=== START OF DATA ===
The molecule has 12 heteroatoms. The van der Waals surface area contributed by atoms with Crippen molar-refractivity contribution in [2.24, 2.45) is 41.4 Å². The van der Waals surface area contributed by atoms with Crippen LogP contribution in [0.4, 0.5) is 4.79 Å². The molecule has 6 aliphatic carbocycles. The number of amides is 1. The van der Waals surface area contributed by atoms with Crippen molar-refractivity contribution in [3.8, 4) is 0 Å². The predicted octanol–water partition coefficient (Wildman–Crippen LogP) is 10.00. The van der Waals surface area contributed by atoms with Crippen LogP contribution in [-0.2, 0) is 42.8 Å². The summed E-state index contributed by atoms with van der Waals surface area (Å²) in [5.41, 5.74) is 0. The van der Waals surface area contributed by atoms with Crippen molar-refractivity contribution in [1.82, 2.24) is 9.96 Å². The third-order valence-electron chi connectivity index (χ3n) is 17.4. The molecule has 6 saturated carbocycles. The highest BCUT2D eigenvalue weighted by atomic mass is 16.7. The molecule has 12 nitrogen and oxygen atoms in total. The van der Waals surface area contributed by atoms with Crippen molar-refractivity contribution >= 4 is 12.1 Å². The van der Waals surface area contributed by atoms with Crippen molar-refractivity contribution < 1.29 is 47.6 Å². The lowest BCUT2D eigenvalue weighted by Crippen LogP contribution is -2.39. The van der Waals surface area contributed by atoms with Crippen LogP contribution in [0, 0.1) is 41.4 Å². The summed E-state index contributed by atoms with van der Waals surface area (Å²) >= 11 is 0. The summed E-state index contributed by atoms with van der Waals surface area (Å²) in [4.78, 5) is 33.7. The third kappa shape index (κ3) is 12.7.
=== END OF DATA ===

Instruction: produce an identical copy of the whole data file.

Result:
The molecule has 12 heteroatoms. The van der Waals surface area contributed by atoms with Crippen molar-refractivity contribution in [2.24, 2.45) is 41.4 Å². The van der Waals surface area contributed by atoms with Crippen LogP contribution in [0.4, 0.5) is 4.79 Å². The molecule has 6 aliphatic carbocycles. The number of amides is 1. The van der Waals surface area contributed by atoms with Crippen molar-refractivity contribution in [3.8, 4) is 0 Å². The predicted octanol–water partition coefficient (Wildman–Crippen LogP) is 10.00. The van der Waals surface area contributed by atoms with Crippen LogP contribution in [-0.2, 0) is 42.8 Å². The summed E-state index contributed by atoms with van der Waals surface area (Å²) in [5.41, 5.74) is 0. The van der Waals surface area contributed by atoms with Crippen molar-refractivity contribution in [1.82, 2.24) is 9.96 Å². The third-order valence-electron chi connectivity index (χ3n) is 17.4. The molecule has 6 saturated carbocycles. The highest BCUT2D eigenvalue weighted by atomic mass is 16.7. The molecule has 12 nitrogen and oxygen atoms in total. The van der Waals surface area contributed by atoms with Crippen molar-refractivity contribution >= 4 is 12.1 Å². The van der Waals surface area contributed by atoms with Crippen molar-refractivity contribution < 1.29 is 47.6 Å². The lowest BCUT2D eigenvalue weighted by Crippen LogP contribution is -2.39. The van der Waals surface area contributed by atoms with Crippen LogP contribution in [0, 0.1) is 41.4 Å². The summed E-state index contributed by atoms with van der Waals surface area (Å²) >= 11 is 0. The summed E-state index contributed by atoms with van der Waals surface area (Å²) in [4.78, 5) is 33.7. The third kappa shape index (κ3) is 12.7.